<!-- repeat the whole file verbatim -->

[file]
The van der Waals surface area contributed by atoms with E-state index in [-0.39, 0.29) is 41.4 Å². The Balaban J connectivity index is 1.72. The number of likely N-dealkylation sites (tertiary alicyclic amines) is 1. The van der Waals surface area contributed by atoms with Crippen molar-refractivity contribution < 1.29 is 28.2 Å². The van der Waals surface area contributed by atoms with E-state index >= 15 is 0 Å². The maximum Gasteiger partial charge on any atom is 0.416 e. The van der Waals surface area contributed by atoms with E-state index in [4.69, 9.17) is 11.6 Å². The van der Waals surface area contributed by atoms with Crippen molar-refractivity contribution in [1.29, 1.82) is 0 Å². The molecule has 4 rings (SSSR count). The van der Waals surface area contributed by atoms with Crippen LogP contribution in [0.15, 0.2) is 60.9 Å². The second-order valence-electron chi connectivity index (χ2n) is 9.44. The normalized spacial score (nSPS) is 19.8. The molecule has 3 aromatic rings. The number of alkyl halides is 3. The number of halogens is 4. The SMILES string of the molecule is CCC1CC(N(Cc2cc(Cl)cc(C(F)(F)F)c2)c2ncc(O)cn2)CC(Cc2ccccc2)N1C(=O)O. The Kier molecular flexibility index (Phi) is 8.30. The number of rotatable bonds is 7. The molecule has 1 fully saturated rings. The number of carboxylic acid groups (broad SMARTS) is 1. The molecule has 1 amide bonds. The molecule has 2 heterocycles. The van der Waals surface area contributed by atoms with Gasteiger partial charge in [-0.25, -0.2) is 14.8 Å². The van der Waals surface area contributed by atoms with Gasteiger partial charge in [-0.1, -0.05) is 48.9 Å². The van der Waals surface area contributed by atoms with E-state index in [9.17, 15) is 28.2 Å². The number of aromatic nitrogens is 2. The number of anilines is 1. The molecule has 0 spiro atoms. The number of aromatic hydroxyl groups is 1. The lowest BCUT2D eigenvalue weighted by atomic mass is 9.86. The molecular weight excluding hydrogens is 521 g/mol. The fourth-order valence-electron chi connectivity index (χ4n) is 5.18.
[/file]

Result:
The van der Waals surface area contributed by atoms with E-state index in [-0.39, 0.29) is 41.4 Å². The Balaban J connectivity index is 1.72. The number of likely N-dealkylation sites (tertiary alicyclic amines) is 1. The van der Waals surface area contributed by atoms with Crippen molar-refractivity contribution < 1.29 is 28.2 Å². The van der Waals surface area contributed by atoms with E-state index >= 15 is 0 Å². The maximum Gasteiger partial charge on any atom is 0.416 e. The van der Waals surface area contributed by atoms with E-state index in [4.69, 9.17) is 11.6 Å². The van der Waals surface area contributed by atoms with Crippen molar-refractivity contribution in [1.29, 1.82) is 0 Å². The molecule has 4 rings (SSSR count). The van der Waals surface area contributed by atoms with Crippen LogP contribution in [0.15, 0.2) is 60.9 Å². The second-order valence-electron chi connectivity index (χ2n) is 9.44. The normalized spacial score (nSPS) is 19.8. The molecule has 3 aromatic rings. The number of alkyl halides is 3. The number of halogens is 4. The SMILES string of the molecule is CCC1CC(N(Cc2cc(Cl)cc(C(F)(F)F)c2)c2ncc(O)cn2)CC(Cc2ccccc2)N1C(=O)O. The Kier molecular flexibility index (Phi) is 8.30. The number of rotatable bonds is 7. The molecule has 1 fully saturated rings. The number of carboxylic acid groups (broad SMARTS) is 1. The molecule has 1 amide bonds. The molecule has 2 heterocycles. The van der Waals surface area contributed by atoms with Gasteiger partial charge in [-0.25, -0.2) is 14.8 Å². The van der Waals surface area contributed by atoms with Gasteiger partial charge in [-0.1, -0.05) is 48.9 Å². The van der Waals surface area contributed by atoms with E-state index in [9.17, 15) is 28.2 Å². The number of aromatic nitrogens is 2. The number of anilines is 1. The molecule has 0 spiro atoms. The number of aromatic hydroxyl groups is 1. The lowest BCUT2D eigenvalue weighted by atomic mass is 9.86. The molecular weight excluding hydrogens is 521 g/mol. The fourth-order valence-electron chi connectivity index (χ4n) is 5.18.